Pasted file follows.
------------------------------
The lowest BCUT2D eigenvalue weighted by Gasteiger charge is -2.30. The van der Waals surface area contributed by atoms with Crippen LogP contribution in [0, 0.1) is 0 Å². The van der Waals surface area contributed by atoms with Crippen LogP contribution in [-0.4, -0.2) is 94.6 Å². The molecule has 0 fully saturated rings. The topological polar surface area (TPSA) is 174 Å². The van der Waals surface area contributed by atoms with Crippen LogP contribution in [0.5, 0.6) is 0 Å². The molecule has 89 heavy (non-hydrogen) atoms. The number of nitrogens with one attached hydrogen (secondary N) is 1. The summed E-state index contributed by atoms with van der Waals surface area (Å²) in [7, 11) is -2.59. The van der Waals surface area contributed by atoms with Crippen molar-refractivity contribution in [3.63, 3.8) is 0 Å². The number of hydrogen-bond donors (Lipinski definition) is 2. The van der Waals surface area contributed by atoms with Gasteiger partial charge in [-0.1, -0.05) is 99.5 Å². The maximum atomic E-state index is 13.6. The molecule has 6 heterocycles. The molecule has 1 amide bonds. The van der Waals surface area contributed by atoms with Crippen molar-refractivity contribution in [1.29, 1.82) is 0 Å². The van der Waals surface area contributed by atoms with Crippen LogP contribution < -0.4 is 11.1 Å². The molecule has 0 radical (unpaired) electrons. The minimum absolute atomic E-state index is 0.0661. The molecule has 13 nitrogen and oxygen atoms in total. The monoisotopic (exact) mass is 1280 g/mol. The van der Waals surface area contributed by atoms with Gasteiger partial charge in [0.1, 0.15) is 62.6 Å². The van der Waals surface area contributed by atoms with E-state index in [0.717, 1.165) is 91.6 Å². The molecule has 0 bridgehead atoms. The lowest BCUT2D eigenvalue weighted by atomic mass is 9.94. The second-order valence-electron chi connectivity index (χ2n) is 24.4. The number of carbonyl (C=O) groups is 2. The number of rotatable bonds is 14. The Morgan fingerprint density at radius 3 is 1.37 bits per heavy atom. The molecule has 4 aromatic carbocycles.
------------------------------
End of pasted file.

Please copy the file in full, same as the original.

The lowest BCUT2D eigenvalue weighted by Gasteiger charge is -2.30. The van der Waals surface area contributed by atoms with Crippen LogP contribution in [0, 0.1) is 0 Å². The van der Waals surface area contributed by atoms with Crippen LogP contribution in [-0.4, -0.2) is 94.6 Å². The molecule has 0 fully saturated rings. The topological polar surface area (TPSA) is 174 Å². The van der Waals surface area contributed by atoms with Crippen LogP contribution in [0.5, 0.6) is 0 Å². The molecule has 89 heavy (non-hydrogen) atoms. The number of nitrogens with one attached hydrogen (secondary N) is 1. The summed E-state index contributed by atoms with van der Waals surface area (Å²) in [7, 11) is -2.59. The van der Waals surface area contributed by atoms with Crippen molar-refractivity contribution in [3.63, 3.8) is 0 Å². The number of hydrogen-bond donors (Lipinski definition) is 2. The van der Waals surface area contributed by atoms with Gasteiger partial charge in [-0.1, -0.05) is 99.5 Å². The maximum atomic E-state index is 13.6. The molecule has 6 heterocycles. The molecule has 1 amide bonds. The van der Waals surface area contributed by atoms with Crippen molar-refractivity contribution in [1.29, 1.82) is 0 Å². The van der Waals surface area contributed by atoms with Crippen LogP contribution < -0.4 is 11.1 Å². The molecule has 0 radical (unpaired) electrons. The minimum absolute atomic E-state index is 0.0661. The molecule has 13 nitrogen and oxygen atoms in total. The monoisotopic (exact) mass is 1280 g/mol. The van der Waals surface area contributed by atoms with Gasteiger partial charge in [0.1, 0.15) is 62.6 Å². The van der Waals surface area contributed by atoms with E-state index in [0.717, 1.165) is 91.6 Å². The molecule has 0 bridgehead atoms. The lowest BCUT2D eigenvalue weighted by atomic mass is 9.94. The second-order valence-electron chi connectivity index (χ2n) is 24.4. The number of carbonyl (C=O) groups is 2. The number of rotatable bonds is 14. The Morgan fingerprint density at radius 3 is 1.37 bits per heavy atom. The molecule has 4 aromatic carbocycles.